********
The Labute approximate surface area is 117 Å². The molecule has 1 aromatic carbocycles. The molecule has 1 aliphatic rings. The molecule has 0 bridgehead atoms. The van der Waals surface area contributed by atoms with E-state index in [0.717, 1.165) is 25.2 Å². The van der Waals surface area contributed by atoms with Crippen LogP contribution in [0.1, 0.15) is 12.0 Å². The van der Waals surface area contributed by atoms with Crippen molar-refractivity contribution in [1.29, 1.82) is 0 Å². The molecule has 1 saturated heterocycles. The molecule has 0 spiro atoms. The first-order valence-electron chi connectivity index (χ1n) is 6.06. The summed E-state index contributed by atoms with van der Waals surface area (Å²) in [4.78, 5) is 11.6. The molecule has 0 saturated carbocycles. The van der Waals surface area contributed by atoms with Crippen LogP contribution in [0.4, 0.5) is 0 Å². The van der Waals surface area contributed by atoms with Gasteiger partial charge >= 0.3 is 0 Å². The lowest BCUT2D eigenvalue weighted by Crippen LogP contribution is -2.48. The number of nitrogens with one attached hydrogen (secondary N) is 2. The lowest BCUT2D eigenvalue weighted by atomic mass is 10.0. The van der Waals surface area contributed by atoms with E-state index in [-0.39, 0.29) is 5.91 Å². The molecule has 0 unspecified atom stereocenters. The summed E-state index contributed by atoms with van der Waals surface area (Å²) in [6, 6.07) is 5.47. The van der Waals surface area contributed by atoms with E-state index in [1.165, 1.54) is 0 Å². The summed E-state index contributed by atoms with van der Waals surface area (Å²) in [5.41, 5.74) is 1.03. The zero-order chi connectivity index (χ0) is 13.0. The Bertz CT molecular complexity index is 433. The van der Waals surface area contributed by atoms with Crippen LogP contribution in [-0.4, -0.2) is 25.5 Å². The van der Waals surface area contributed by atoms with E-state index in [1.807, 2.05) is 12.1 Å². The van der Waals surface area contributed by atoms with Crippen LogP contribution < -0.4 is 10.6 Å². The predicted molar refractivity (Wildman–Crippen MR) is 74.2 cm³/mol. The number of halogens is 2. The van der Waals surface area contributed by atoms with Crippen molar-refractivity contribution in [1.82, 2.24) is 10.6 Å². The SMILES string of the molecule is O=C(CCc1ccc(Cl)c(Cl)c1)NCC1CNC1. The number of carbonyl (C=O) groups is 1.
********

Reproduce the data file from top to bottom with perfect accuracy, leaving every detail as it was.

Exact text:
The Labute approximate surface area is 117 Å². The molecule has 1 aromatic carbocycles. The molecule has 1 aliphatic rings. The molecule has 0 bridgehead atoms. The van der Waals surface area contributed by atoms with E-state index in [0.717, 1.165) is 25.2 Å². The van der Waals surface area contributed by atoms with Crippen LogP contribution in [0.1, 0.15) is 12.0 Å². The van der Waals surface area contributed by atoms with Crippen molar-refractivity contribution in [1.29, 1.82) is 0 Å². The molecule has 1 saturated heterocycles. The molecule has 0 spiro atoms. The first-order valence-electron chi connectivity index (χ1n) is 6.06. The summed E-state index contributed by atoms with van der Waals surface area (Å²) in [4.78, 5) is 11.6. The molecule has 0 saturated carbocycles. The van der Waals surface area contributed by atoms with Crippen LogP contribution in [0.4, 0.5) is 0 Å². The van der Waals surface area contributed by atoms with Gasteiger partial charge >= 0.3 is 0 Å². The lowest BCUT2D eigenvalue weighted by Crippen LogP contribution is -2.48. The number of nitrogens with one attached hydrogen (secondary N) is 2. The lowest BCUT2D eigenvalue weighted by atomic mass is 10.0. The van der Waals surface area contributed by atoms with E-state index in [-0.39, 0.29) is 5.91 Å². The molecule has 0 unspecified atom stereocenters. The summed E-state index contributed by atoms with van der Waals surface area (Å²) in [6, 6.07) is 5.47. The van der Waals surface area contributed by atoms with E-state index in [1.165, 1.54) is 0 Å². The summed E-state index contributed by atoms with van der Waals surface area (Å²) in [5.41, 5.74) is 1.03. The zero-order chi connectivity index (χ0) is 13.0. The Bertz CT molecular complexity index is 433. The van der Waals surface area contributed by atoms with Crippen LogP contribution in [-0.4, -0.2) is 25.5 Å². The van der Waals surface area contributed by atoms with E-state index in [1.807, 2.05) is 12.1 Å². The van der Waals surface area contributed by atoms with Crippen LogP contribution < -0.4 is 10.6 Å². The predicted molar refractivity (Wildman–Crippen MR) is 74.2 cm³/mol. The number of halogens is 2. The van der Waals surface area contributed by atoms with Crippen molar-refractivity contribution in [1.82, 2.24) is 10.6 Å². The SMILES string of the molecule is O=C(CCc1ccc(Cl)c(Cl)c1)NCC1CNC1. The number of carbonyl (C=O) groups is 1.